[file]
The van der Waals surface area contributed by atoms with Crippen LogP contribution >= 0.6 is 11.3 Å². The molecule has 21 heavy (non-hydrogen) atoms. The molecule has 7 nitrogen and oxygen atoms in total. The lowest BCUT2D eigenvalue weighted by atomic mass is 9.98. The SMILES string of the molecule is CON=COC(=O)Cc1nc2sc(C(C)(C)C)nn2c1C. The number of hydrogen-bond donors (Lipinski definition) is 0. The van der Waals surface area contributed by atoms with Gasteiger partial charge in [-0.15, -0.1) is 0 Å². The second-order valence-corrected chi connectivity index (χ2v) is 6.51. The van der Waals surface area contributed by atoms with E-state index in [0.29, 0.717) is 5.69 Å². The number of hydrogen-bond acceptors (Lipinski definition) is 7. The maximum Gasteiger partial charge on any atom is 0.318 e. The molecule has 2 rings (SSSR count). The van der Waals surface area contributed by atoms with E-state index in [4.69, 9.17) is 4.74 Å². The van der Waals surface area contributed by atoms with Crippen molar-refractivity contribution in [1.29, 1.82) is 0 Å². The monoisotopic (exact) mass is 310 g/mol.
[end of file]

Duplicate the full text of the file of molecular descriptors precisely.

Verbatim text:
The van der Waals surface area contributed by atoms with Crippen LogP contribution >= 0.6 is 11.3 Å². The molecule has 21 heavy (non-hydrogen) atoms. The molecule has 7 nitrogen and oxygen atoms in total. The lowest BCUT2D eigenvalue weighted by atomic mass is 9.98. The SMILES string of the molecule is CON=COC(=O)Cc1nc2sc(C(C)(C)C)nn2c1C. The number of hydrogen-bond donors (Lipinski definition) is 0. The van der Waals surface area contributed by atoms with Gasteiger partial charge in [-0.15, -0.1) is 0 Å². The second-order valence-corrected chi connectivity index (χ2v) is 6.51. The van der Waals surface area contributed by atoms with E-state index in [0.29, 0.717) is 5.69 Å². The number of hydrogen-bond acceptors (Lipinski definition) is 7. The maximum Gasteiger partial charge on any atom is 0.318 e. The molecule has 2 rings (SSSR count). The van der Waals surface area contributed by atoms with E-state index in [4.69, 9.17) is 4.74 Å². The van der Waals surface area contributed by atoms with Crippen molar-refractivity contribution in [1.29, 1.82) is 0 Å². The monoisotopic (exact) mass is 310 g/mol.